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Wisconsin on Monday expanded COVID-19 eligibility to an estimated 700,000 additional residents, adding a broad group of essential workers — including school and child care staff, bus drivers, grocery store workers and others — to a list that already included frontline health care professionals, emergency responders and people 65 years and older.
Among those still not prioritized: people with chronic health conditions who don’t meet the type of age or occupation requirements listed above. That’s despite the fact that many chronically ill people are more likely to develop serious consequences from a COVID-19 infection, Rob Mentzer reports for WPR.
“In leaving those with chronic conditions until later, the state committee that set Wisconsin’s vaccine priority order departed from the guidance issued last year by the federal Centers for Disease Control and Prevention,” Mentzer reports, adding that the omission is fueling frustration and anger among some affected.
Those with chronic health conditions feel ignored by Wisconsin COVID-19 vaccine effort — WPR
Where can you get the vaccine in Wisconsin? Here are the different places where vaccinations may be available — Milwaukee Journal Sentinel
Survey: Nearly half of Wisconsin manufacturers say business still down — WPR
FDA clears Johnson & Johnson’s shot, the third vaccine for U.S. — The New York Times
Madison area schools open since September say in-person learning can be safe amid COVID-19 pandemic — Wisconsin State Journal
No Racine County Jail inmates currently positive for COVID-19, nor are any County Sheriff’s staff — The Journal Times
Fraud overwhelms pandemic-related unemployment programs — Associated Press
McFarland community in uproar after teacher constructs COVID ‘fort’ in classroom — Wisconsin State Journal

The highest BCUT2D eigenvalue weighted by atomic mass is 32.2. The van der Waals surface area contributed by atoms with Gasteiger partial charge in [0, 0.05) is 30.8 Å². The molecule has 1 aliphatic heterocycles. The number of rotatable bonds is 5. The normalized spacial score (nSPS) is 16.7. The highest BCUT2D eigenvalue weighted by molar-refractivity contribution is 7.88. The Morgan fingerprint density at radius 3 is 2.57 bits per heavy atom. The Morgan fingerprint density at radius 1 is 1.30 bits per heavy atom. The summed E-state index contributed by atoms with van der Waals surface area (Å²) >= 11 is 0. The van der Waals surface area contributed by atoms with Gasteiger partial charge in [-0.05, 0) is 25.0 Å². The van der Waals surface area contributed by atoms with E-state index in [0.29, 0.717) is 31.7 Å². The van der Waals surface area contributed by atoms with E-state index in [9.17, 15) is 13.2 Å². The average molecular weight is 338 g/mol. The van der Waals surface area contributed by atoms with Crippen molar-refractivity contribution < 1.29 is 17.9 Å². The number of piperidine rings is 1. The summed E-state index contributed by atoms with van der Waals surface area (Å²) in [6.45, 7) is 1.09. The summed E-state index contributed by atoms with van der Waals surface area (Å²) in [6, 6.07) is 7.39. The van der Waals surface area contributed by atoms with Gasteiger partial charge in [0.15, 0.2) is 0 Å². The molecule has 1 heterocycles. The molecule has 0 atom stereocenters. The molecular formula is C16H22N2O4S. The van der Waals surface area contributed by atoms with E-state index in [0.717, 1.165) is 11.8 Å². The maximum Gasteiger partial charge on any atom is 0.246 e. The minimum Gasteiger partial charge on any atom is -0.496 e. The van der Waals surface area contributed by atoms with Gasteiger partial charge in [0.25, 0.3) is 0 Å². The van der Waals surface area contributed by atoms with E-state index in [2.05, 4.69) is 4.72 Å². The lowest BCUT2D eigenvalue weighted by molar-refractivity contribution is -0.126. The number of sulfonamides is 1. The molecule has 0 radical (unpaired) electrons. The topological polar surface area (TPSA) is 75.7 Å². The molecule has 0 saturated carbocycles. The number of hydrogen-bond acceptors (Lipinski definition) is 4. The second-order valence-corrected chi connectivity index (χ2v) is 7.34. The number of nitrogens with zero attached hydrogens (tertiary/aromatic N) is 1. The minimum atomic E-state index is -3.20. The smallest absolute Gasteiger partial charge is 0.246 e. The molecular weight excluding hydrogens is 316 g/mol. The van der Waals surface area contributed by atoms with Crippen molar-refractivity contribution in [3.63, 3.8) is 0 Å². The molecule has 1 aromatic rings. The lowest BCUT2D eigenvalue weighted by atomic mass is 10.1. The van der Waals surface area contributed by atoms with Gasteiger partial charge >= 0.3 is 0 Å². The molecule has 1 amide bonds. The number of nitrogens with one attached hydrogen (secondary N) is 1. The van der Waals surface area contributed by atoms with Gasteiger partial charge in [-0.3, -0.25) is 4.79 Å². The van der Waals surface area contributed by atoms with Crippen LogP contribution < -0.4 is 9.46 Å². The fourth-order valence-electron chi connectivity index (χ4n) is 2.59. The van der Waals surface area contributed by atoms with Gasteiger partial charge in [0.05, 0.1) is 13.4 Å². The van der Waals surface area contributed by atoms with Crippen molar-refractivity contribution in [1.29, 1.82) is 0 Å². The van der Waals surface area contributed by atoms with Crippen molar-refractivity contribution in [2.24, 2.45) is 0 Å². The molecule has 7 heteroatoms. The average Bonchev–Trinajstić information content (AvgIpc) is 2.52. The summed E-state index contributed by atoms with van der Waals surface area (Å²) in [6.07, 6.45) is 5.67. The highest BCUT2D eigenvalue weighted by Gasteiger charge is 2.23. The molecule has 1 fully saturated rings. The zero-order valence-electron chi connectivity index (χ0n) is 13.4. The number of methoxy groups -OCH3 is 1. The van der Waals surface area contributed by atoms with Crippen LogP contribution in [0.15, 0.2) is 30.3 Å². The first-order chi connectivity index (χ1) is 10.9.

I-Team investigates after Madison girl is refused services in her individualized education program — TMJ4 News
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In a Twitter thread, Dr. Eric Feigl-Ding, an epidemiologist and senior fellow at the Federation of American Scientists, pushes back against the perception that the newly approved one-shot Johnson & Johnson vaccine is inferior to other approved vaccines:
Folks—J&J vaccine is not “inferior”. It gives 100% protection against deaths just like Pfizer and Moderna ones. 72% in US overall—but was tested in a different era with more variants. And faster deployment for poorer areas, but worries about perception. 🧵https://t.co/BU5xnoGjpO— Eric Feigl-Ding (@DrEricDing) March 1, 2021
Data to note
Here’s a look at the Department of Health Services’ vaccine dashboard, which showed Monday that 54.4% of Wisconsinites ages 65 and older have gotten at least one dose — as have 15.7% of the state’s overall population. Racial disparities persist in distributing vaccines. The shares of Black, Hispanic and Native American residents to receive a dose remain significantly below that of white residents.
Public health officials continue to urge Wisconsinites to wear masks and practice physical distancing until vaccinations are more widely distributed.
WisContext offers this visualization of Wisconsin COVID-19 infections and deaths.
Find a vaccine site near you
DHS has this interactive map of vaccine providers across Wisconsin.
“This map is intended to help Wisconsinites more easily find and connect with vaccine providers in their area. It is also meant to provide a snapshot of where vaccines are being sent across the state,” the website says. DHS adds that vaccinations are generally by appointment only and it may take time to schedule appointments with providers due to limited supplies of vaccines.
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Boys & Girls Club planning for post-pandemic needs — Beloit Daily News
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